Wednesday, September 25, 2013

Visual Education Statistics - Frequency Estimation Equating


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Frequency Estimation Equating involves conditioning on the anchor or a set of common items. This post reports my adventures in figuring out how this is done as I needed to know how to do this to complete the next post on conditional standard error of measurement (CSEM).

Two 24 student by 15 item tests were drawn from the Nursing124 data. Included in each was a set of 6 common items that were marked the same in both tests: A and B (Table 20). Student scores varied between Test A and Test B based on their marks on other, non-common, items. The common items were sorted by their difficulty.

I then followed the instructions in Livingston, (2004, pp. 49-51). The values in Table 20 were tabulated to produce “a row for each possible [student] score” and “a column for each possible score on the anchor [common item]” (Table 21). The tally is turned into frequencies conditioned on the common item scores by dividing each column cell by the common item score or difficulty. The frequencies for each common item sum to 1.00.

Next, the unknown population proportions are obtained by combining (multiplying) the common item frequencies with the equal portion each common item contributed (1/6) to the test (Table 21). These values now represent the on-average expectations for each cell based on the observed data. Summing by rows produces the estimated (best guess) unknown population student score distribution that could have also produced the on-average expectations. This was done for both Test A and Test B.

[This operation can be worked backward (in part) to yield the right mark tally. Dividing the population proportions by the number of items in the sample yields the right mark frequencies. Multiplying the right mark frequencies by the difficulty yields the right mark tally. But there is no way to back up from the estimated population distribution to this set of population proportions, let alone to individual student marks. The right mark tally is a property of the observed sample and of individual student marks. This estimated population distribution is a property of the unknowable population distribution related to the normal curve. The unknowable population distribution can spawn endless sets of population proportions. Monte Carlo psychometric experiments can be clean of the many factors that affect classroom and standardized test results.]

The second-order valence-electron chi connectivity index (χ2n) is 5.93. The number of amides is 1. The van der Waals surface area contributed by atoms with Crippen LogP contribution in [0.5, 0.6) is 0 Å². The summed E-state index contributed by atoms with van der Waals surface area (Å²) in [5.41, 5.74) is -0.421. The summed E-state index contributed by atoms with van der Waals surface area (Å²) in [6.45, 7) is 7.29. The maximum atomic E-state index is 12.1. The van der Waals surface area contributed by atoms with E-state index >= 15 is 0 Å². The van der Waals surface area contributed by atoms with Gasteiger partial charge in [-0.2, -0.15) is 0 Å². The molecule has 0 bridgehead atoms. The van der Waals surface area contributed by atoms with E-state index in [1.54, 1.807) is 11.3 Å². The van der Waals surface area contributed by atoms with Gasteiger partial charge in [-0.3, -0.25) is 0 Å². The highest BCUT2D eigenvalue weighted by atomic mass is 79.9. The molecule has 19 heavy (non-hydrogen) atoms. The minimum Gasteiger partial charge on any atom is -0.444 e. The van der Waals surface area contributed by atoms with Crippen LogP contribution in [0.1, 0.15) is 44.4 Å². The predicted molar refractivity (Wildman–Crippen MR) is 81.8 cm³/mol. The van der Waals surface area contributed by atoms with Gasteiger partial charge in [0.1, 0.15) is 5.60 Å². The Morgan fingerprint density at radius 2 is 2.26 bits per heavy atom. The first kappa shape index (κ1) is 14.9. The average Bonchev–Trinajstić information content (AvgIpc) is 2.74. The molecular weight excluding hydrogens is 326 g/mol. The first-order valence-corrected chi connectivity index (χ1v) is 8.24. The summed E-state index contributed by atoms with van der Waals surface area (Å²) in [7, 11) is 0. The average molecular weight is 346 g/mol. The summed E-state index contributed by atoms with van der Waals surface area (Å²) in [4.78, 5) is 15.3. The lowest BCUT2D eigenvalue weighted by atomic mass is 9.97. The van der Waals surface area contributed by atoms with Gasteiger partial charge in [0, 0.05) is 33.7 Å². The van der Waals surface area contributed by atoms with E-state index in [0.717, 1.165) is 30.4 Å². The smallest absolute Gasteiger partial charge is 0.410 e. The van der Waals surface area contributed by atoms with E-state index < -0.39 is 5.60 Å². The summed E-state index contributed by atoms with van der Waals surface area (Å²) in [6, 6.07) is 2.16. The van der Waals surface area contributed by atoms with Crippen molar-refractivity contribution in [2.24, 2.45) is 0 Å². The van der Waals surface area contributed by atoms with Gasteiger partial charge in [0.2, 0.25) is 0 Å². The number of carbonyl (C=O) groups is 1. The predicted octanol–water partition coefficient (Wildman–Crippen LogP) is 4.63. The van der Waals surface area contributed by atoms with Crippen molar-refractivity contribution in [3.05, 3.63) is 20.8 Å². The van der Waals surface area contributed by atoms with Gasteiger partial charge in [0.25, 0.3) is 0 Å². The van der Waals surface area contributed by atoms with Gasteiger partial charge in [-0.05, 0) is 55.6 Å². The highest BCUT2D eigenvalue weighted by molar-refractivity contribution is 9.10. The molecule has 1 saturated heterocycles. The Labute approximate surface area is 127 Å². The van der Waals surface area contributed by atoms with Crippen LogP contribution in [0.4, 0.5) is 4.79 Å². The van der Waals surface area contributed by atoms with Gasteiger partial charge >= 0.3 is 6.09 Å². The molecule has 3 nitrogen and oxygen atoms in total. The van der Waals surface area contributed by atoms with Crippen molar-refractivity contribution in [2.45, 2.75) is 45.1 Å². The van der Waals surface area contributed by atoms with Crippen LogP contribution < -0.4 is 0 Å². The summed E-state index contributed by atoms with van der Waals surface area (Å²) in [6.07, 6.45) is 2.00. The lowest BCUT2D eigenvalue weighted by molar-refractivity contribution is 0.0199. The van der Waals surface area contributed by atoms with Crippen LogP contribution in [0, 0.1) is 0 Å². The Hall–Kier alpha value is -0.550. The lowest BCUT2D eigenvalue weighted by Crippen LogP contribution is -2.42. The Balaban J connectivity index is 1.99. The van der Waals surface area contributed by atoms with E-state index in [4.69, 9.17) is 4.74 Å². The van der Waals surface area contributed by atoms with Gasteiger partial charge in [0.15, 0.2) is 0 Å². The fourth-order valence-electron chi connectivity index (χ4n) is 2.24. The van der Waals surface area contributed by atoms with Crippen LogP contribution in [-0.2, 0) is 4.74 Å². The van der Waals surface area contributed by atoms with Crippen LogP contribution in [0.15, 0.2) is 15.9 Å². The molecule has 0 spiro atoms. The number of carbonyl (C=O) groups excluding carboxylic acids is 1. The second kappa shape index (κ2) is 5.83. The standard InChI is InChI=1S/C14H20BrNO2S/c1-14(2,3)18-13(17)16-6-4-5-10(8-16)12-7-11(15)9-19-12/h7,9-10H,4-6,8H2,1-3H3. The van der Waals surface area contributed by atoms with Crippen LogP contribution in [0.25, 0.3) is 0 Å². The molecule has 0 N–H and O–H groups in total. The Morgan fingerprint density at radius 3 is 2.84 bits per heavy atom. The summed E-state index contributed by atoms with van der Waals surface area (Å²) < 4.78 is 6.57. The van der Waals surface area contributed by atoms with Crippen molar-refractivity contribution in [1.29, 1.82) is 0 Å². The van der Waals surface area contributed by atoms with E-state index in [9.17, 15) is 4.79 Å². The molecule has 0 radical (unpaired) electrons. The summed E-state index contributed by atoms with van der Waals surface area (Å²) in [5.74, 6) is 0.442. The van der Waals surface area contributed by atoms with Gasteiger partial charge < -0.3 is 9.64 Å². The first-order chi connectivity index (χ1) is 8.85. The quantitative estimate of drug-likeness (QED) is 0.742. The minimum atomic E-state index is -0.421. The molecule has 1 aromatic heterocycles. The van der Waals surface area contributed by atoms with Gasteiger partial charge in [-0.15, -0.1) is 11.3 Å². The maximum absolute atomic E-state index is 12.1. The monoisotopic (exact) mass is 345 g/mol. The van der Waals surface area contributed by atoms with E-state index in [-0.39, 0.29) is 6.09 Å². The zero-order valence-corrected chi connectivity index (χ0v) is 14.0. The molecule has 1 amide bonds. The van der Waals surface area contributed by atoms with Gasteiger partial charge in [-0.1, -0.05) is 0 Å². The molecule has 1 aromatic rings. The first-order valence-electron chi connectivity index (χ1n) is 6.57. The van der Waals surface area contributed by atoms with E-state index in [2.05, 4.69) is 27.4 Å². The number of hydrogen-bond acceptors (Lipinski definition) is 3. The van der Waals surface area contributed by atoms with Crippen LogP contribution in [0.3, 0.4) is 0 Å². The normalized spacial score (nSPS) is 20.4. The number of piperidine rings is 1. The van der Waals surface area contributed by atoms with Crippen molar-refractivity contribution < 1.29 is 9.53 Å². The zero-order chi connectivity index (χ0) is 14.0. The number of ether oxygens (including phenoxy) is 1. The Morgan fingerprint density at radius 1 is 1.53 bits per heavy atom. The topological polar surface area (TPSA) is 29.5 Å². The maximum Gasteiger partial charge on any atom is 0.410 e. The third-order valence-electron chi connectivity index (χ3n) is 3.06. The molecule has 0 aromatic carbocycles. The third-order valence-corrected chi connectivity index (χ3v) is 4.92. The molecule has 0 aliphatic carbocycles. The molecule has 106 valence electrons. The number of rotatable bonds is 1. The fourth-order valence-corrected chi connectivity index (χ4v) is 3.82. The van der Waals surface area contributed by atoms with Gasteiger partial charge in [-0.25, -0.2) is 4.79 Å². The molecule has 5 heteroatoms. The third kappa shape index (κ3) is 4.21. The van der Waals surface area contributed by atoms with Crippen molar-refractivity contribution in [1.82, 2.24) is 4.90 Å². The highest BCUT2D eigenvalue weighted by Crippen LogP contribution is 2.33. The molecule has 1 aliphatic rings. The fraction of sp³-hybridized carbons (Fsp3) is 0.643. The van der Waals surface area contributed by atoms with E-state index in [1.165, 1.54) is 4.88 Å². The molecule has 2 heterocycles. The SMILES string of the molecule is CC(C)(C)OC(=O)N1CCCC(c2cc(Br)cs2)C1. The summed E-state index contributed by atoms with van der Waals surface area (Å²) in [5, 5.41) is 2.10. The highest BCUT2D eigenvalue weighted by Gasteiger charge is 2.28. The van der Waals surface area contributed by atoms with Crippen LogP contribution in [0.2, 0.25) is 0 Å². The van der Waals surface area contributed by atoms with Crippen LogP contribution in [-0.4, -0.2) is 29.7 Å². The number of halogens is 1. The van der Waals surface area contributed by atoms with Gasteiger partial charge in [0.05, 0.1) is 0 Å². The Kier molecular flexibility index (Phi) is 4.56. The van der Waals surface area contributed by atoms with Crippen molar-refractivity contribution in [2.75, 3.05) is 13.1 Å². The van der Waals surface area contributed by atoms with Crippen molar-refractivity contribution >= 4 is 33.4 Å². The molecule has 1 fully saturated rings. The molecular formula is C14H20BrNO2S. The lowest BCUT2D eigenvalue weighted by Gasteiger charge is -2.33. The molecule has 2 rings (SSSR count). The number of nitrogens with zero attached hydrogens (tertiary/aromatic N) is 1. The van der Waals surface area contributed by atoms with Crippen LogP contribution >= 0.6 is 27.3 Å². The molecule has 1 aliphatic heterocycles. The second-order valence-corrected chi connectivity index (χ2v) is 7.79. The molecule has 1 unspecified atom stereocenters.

Charts 59 and 60 show the effect produced by conditioning on the common items. This transformation from observed to on-average expectations appears to rotate the distribution about the average test score of 84% and 80%, respectively, for both Test A and Test B. It made a detectable increase in the frequency of high scores and a similar decrease in the frequency of low scores. This increased the average scores to 86% and 84%, respectively. Is this an improvement or a distortion?

“And when we have estimated the score distributions on both the new form and the reference form, we can use those estimated distributions to do an equipercentile equating, as if we had actually observed the score distributions in the target population.” I carried this out, as in the previous post, with nothing of importance to report.

So far in this series I have found that data reduction from student marks to a finished product is independent from the content actually on the test. The practice of using several methods and then picking the one that “looks right” has been promoted. Here the creation of an unknown population distribution is created from observed sample results. Here we are also giving the choice of selecting Test A or Test B or combining the results. As the years pass, it appears that more subjectivity is tolerated in getting test results that “look right” when using traditional, non-IRT, multiple-choice scoring. This charge, formerly, was directed at the Rasch model IRT analysis.

It does not have to be that way. Knowledge and Judgment Scoring and partial credit Rash model IRT allow a student to report what is actually meaningful, useful, and empowering to learn and apply what has been learned. This property of multiple-choice is little appreciated.

What the traditional multiple-choice is delivering is also little understood (psychometricians guessing to what extent sample [actual test] results match an unknowable standard distribution population based on student marks that include forced student guessing on test items the test creators are guessing students will find equally difficult, as based on a field test, they guess will represent the current test takers, on average).

We still see people writing, “I thought this test was to tell us what [individual] students know.” Yet, traditional, forced-choice, multiple-choice can only rank students by their performance on the test. It does not ask them, or permit them, to individually report what they actually know or can do based on their own self-judgment: just mark every item (as a missing mark is still considered more degrading to an assessment than failing to assess student judgment).

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Free software to help you and your students experience and understand how to break out of traditional-multiple choice (TMC) and into Knowledge and Judgment Scoring (KJS) (tricycle to bicycle):


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